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Upstate cited for its commitment to medical staff wellbeing by leading medical group

Upstate Medical University is one of only 44 institutions in the country to be a recipient of the 2021 Joy In Medicine Health System Recognition Program. The accolade from the American Medical Association recognizes Upstate for its “demonstrated commitment to preserving the well-being of health care team members by engaging in proven efforts to combat work-related stress and burnout.”

“The COVID-19 pandemic has placed extraordinary stress on physicians and other health care professionals,” said AMA President Gerald E. Harmon, M.D. “While it is always important for health systems to focus on the well-being of care teams, the imperative is greater than ever as acute stress from combatting the COVID-19 pandemic has contributed to higher rates of work overload, anxiety, and depression. The health systems we recognize today are true leaders in promoting an organizational response that makes a difference in the lives of the health care workforce.”

Upstate’s efforts at preserving the wellbeing of medical staff are led by Chief Wellness Officer (CWO) Leslie Kohman, MD, FACS, who is also a SUNY Distinguished Professor of Surgery.

The post of CWO was created, in part, out of concern for wellness among Upstate’s staff. One of the first tasks of the CWO was to create a wellbeing task force that would be able to advise the CWO on issues and develop wellbeing goals for the campus.

Some of the early gains made by the group were the creation of Peer Supporters to help staff deal with adverse clinical events.  Upstate is now a member of a regional 5-hospital peer support network, The Clinician Peer Support Program of Central New York, CPSP-CNY, funded by a grant from the New York Health Foundation. As part of this program, 85 clinical staff have been trained in peer support. The purpose of this program is to develop a cadre of trained peer supporters who are available to all staff, with a special emphasis on providing peer support to those dealing with recent adverse events. The program also affords anonymity by matching people in need of support with a peer at another institution where they are not well known.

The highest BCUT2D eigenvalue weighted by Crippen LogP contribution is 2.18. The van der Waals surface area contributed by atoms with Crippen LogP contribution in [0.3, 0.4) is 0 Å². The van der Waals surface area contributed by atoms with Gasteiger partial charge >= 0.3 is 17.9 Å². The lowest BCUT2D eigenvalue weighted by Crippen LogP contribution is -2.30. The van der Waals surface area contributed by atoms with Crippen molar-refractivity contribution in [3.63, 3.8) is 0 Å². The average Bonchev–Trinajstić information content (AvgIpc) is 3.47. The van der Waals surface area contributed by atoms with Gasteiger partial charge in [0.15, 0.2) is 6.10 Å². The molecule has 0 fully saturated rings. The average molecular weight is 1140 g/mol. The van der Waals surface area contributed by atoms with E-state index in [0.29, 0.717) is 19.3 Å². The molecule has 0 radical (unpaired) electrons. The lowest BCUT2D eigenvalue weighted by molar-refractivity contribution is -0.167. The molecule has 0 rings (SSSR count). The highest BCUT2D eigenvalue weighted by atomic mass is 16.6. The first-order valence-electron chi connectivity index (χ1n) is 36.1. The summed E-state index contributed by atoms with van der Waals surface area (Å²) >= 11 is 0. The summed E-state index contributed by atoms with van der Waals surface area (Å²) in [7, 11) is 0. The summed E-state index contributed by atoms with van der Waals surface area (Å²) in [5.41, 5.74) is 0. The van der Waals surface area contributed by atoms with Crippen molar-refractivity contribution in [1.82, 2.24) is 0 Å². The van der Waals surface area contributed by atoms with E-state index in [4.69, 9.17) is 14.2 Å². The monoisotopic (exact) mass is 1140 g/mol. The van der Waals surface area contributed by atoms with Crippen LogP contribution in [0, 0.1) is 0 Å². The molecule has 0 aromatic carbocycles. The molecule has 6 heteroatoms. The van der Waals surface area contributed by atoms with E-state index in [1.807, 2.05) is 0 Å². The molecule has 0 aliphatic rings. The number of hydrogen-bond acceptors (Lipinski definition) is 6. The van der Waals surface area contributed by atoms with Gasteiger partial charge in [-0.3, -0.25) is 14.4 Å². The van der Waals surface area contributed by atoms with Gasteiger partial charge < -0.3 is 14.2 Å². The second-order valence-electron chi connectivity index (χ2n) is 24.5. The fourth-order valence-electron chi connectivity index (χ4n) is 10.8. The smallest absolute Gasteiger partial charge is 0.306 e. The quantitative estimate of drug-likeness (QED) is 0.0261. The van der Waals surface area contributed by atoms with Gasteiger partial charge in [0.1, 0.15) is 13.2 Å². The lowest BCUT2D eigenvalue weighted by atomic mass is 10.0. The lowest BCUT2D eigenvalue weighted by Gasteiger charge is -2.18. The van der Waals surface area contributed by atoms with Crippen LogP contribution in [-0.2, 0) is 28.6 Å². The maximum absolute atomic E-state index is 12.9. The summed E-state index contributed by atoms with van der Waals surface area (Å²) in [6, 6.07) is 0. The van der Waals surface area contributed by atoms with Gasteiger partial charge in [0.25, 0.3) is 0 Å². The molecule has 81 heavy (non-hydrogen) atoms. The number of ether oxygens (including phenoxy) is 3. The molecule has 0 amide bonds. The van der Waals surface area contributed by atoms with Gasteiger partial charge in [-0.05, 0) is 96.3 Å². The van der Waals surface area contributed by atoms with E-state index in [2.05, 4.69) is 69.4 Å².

The Wellbeing Task Force also made the Mayo Wellbeing Index available to anyone on campus. The index is an anonymous interactive self-assessment tool that measures 6 dimensions of distress and wellbeing among those working in health care. Depending on your score, the index will suggest various local and national resources to improve your wellbeing.

Another wellness element that was identified by the task force and developed was the Clinical Collaboration Center, or CUBE, a dedicated space where providers can meet and interact for collaboration, support, relaxation and a sense of community.

Kohman said the stressors for healthcare professionals are significant and these important advances can help lessen the stress and anxiety many feel. 

“I am grateful for all the support Upstate has provided to this important issue of wellbeing,” Kohman said. “Positive wellbeing is no longer a personal issue, it’s very much an institutional one, and we have had a great start here at Upstate for providing support to our staff. Practitioner wellbeing improves the quality of patient care, efficiency of practice and patient satisfaction. This recognition from the AMA is significant and we look forward to making further progress and supporting more wellbeing initiatives in the coming year.”

A national study examining the experiences of physicians and other health care workers who worked in health care systems during the COVID-19 pandemic found that 38% self-reported experiencing anxiety or depression, while 43% suffered from work overload and 49% had burnout.

Candidates for the Joy in Medicine Health System Recognition Program were evaluated according to their documented efforts to reduce work-related burnout through system-level drivers. Scoring criteria was based on demonstrated competencies in commitment, assessment, leadership, efficiency of practice.